• Nina W says:

      I would be surprised if you can get a quality high school education with only 3-4 hours a day dedicated to it. As mentioned by others attending school is not just class room time but is also study and homework time. Kendall and Kylie are being deprived of the opportunity to grow as individuals and it is shameful and disgusting. People need to develop internally as well as externally and no amount of money or fame will ever make up for the want of cultivation of mind. PMK is a terrible person and a horrible mother.

    • Bridget says:

      You’re forgetting that the classroom isnt the only place schoolwork is done -there should also be a chunk of time spent studying additional material and doing homework. And I dont know about you, but when I was in college each hour in the classroom had at least an hour or two of homework a day. There’s an expectation that you are reading and studying extensively. So, your comparison really isn’t approptiate. 3-4 hours per day is truly a minescule amount.

  5. Lucybelle says:

    That’s not abnormal. My sister homeschools my niece and nephew and that’s about how much time they spend on school per day. When you don’t have 25 other kids that need the teacher’s attention you can get things done quickly.

    • Suzy from Ontario says:

      Exactly! We homeschooled for a number of years and you can get through so much so easily without the crowd management most teachers have to go through. It’s amazing how much you can get through! When my boys went back to public school both were skipped two grades because they were so far ahead and we only did about 3-4 hours a day.

    • hunter says:

      Yup, my cousin homeschools her kids and this is correct.

      People don’t understand this enough, without 25 other kids of varying levels of ability, the lessons can be taught much more quickly.

      • Cazzee says:

        A friend of ours has her 10-year-old daughter in a charter school, and part of the school’s requirements is that parents volunteer in the classroom.

        She says that she had no idea students were so poorly behaved, and that 50% of the teacher’s time is spent on classroom managment. Fifty percent!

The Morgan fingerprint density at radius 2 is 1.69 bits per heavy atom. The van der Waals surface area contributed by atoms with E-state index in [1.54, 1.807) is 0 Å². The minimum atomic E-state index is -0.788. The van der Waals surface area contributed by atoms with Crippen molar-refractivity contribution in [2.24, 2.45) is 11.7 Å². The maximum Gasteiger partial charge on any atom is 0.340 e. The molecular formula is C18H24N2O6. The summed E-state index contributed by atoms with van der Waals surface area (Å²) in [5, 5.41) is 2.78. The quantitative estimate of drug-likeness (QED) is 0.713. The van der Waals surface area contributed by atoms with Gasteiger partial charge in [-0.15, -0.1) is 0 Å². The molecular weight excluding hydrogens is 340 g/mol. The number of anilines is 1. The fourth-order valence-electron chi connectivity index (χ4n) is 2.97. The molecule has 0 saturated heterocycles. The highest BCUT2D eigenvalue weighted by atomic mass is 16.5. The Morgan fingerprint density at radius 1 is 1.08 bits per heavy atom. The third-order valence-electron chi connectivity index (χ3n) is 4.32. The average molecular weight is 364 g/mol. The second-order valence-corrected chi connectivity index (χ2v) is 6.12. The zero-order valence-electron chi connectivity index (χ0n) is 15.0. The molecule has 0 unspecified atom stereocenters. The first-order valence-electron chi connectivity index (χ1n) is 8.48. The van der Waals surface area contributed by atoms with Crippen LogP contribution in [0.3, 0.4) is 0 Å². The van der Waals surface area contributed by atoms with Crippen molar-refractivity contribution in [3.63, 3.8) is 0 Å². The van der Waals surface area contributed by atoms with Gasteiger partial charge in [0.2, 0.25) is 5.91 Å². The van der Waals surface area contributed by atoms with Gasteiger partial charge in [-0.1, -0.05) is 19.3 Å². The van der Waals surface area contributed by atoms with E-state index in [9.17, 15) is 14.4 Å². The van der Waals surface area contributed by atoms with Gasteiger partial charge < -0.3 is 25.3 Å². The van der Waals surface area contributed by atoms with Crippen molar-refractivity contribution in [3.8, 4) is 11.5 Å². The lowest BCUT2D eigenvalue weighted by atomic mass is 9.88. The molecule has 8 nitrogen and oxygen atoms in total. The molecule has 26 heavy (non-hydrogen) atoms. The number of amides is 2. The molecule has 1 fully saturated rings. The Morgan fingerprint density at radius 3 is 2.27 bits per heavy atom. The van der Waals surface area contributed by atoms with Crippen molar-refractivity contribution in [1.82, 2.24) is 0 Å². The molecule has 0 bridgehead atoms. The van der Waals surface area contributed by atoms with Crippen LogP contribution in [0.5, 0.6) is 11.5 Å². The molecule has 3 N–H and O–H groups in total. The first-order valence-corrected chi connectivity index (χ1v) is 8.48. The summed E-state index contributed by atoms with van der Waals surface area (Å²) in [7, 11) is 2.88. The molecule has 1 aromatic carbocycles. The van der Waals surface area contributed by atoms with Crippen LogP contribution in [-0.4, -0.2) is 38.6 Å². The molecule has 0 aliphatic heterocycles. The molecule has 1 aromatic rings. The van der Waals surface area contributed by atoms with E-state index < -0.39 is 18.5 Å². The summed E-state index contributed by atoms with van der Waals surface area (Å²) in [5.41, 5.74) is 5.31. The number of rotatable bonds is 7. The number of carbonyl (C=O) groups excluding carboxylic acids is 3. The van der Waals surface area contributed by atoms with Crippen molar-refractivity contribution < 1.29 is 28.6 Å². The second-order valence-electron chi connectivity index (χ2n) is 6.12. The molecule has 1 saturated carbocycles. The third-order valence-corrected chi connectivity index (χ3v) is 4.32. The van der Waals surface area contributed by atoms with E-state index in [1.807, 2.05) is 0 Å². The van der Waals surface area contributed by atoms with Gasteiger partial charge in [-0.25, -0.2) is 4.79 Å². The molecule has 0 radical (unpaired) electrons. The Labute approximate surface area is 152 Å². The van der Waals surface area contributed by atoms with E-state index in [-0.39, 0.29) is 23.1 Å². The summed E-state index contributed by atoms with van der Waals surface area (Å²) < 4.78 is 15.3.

Highschool is different, there’s lab classes and other things that just take more time – however for younger kids, 3-4 hours a day would be enough to cover the material.

    • Persephone69 says:

      Same… I homeschool my two girls (6 and 9 years) and that’s all we need to get our lessons done too, if they want to spend more time after that on studying, reading, art, etc.. then they can and often do. Art is my older girls passion and she spends a good part of the day either drawing, sculpting or working on the comic book she’s creating. They also both love Minecraft and can play all they want after everything is done.

    • kay says:


      I home school my grade 7 and grade 1 children.
      we do max 2 hours a day, straight one on one attention.
      the proof is in how far they have come since september.

      formal school is NOT the only means to higher education. between recess, gym, assemblies, and waiting waiting waiting for the others to catch up, my kids were hardly doing any core subject work in formal school.
      not to mention, the amount of time teachers spend on discipline problems, that detracts from actual learning. Social skills are important, but what really are kids learning from being stuck in a building for 30+ hours a week? my kids socialize and it’s far more beneficial to their self esteem and growth to do it away from the same kids, the same issues, over worked teachers, for 30+ hours a week.
      bullying is a huge issue, for good reason.

      home schooling is the best choice we made as parents.

    • Bridget says:

      There is an incredible difference between the amount of schoolwork needed by an elementary/middle schooler and a couple of late high-school students. Amd realistically, at an elite lrivate school like the one the two jenner girls attended, there wasnt an awful lot of classroom management needed.

  6. Ag says:

    Ehm, shouldn’t both the CA Dept of Education AND Children’s Services be on this? There are laws governing how much children can work. Seems like she works too much for a 17-year old child, not to mention that her basic education is being severely neglected.

  7. Migdalia says:

    Ok so when I went to high school I had 8 periods…40 min each. One of them being lunch and the other being gym…in my case I dropped lunch to be able to take orchestra and jazz band classes. Point is…you’re only learning for maybe 4-5 hours everyday in school anyway. The same averages out in college aside from the homework you may have to do.

  8. Tiffany27 says:

    What is she wearing though?

    • HH says:

      Right? Her clothing choices are questionable (to say the least). I can’t believe her mom let’s her walk out of house like that. Well… I can believe it, but I just throw in tons of shame, judgement, and scorn.

  9. pagirl says: